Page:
Unwrapped. Clearly you should wrap it first.
Anyway, on with the meat. Remove from the marinade and barbecue for 2-3 minutes per side. Take the steaks off the grill, then slice them into 1-2cm strips. Leave the rest to your guests – the idea is that they take a tortilla, smother some sour cream and guacamole on it, add some steak, and top with the onions and peppers. You might even want to add some hot sauce (thanks Jen) Wrap up and enjoy!

Chimichurri Sauce

Chimichurri Sauce

I tried this one out with Barbecue Nine to go with steak. It’s an Argentine recipe, which (I think) gives a good combination of spice and sharpness to cut through the richness of steak, and oilier fish.

There are literally loads of recipes on the Internet for this. My ingredients list is simply what I thought would be nice, so as usual, feel free to change bits of it to your own taste.

Ingredients

  • One large red chilli, deseeded, and very finely chopped
  • Lots of garlic! I put around four big cloves in mine – minced or crushed into a paste
  • 2tbsp cold water
  • 2tbsp extra virgin olive oil
  • 2tbsp either white wine vinegar or red wine vinegar or lemon juice. I used red wine vinegar, which Gemma really liked, but I’m not a big fan of wine vinegars, so I’ll probably use lemon juice next time. Personal preference, ya see?
  • About 2tsp each of oregano and basil, fresh, chopped fine, and 1tsp of fresh thyme
  • A large handful of flat-leaf parsley, chopped
  • 1tsp salt, 1/2tsp freshly ground pepper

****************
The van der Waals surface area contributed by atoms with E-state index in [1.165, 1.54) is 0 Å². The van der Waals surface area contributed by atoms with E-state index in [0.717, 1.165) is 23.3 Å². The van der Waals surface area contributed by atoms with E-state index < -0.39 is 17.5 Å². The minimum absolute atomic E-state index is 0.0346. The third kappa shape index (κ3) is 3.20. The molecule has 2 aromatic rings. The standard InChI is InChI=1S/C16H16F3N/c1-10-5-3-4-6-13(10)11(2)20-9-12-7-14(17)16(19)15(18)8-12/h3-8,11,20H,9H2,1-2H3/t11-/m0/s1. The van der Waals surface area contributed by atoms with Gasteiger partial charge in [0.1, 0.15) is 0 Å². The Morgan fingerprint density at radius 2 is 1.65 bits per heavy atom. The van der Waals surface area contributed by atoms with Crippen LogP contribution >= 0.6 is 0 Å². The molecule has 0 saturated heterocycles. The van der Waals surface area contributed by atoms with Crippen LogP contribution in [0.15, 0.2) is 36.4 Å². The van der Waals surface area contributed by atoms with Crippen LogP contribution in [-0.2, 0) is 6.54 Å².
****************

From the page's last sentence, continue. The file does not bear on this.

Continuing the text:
Recipe

The recipe is, as usual, quite simple. Combine all the ingredients into a bowl (as pictured at the top). The important part is that you need to leave the sauce covered and well alone in a fridge for as long as you can before using it – at least 3 hours, preferably a whole day. The flavours will combine, and it’ll be lovely. Try the sauce after that time – if it’s too oily, add lemon juice or vinegar (whichever you used).

To Serve

This sauce goes really well served over any rich meat. It’s traditionally served with steak, which is crackin’, but it goes great with salmon, mackerel, and so on. Whatever you combine it with, the sauce has a strong flavour – make sure you don’t kill the flavour of the meat. If you’re vegetarian, the only thing rich enough to take this sauce is probably avocado  – though if you’ve got some avocados, consider my Guacamole instead 😉

Chimichurri with rump steak
With steak...
Chimichurri with Salmon
...or salmon!

Barbecue the 6th: April 21

Do try this at home
A word to the wise: This is not a good stage to start cooking at

Do you want to look this happy? Get barbecuing!

Anyway, our sixth barbecue was well underway. This one was just Gem and I (and of course, Rosie). As with many of our barbecues, it was somewhat impromptu.

Weather

Sunny, for a change! Cool evening.

Food

One of our favourite things to cook on the barbecue is rump steak. In this case we went for sirloin, but I’d recommend rump – much juicier, and tender if not overcooked (note that the picture on the right does not represent cooked meat. Don’t try that at home).

Steak and Salmon.
Surf and Turf or what?
Steak. Mmm.
The hashtag is #omnomnom, I believe

Apart from a couple of sausages, we went for some salmon, which we keep having, because it’s so good on the barbecue. Gem isn’t a fan of spicy food, but I am, so I gave mine a rather nice curry-spice seasoning.

Served with a dressed salad, and some houmous. If there’s demand, I’ll post a houmous recipe which is really good. Comment if you wish!

So, this was superb. Try it!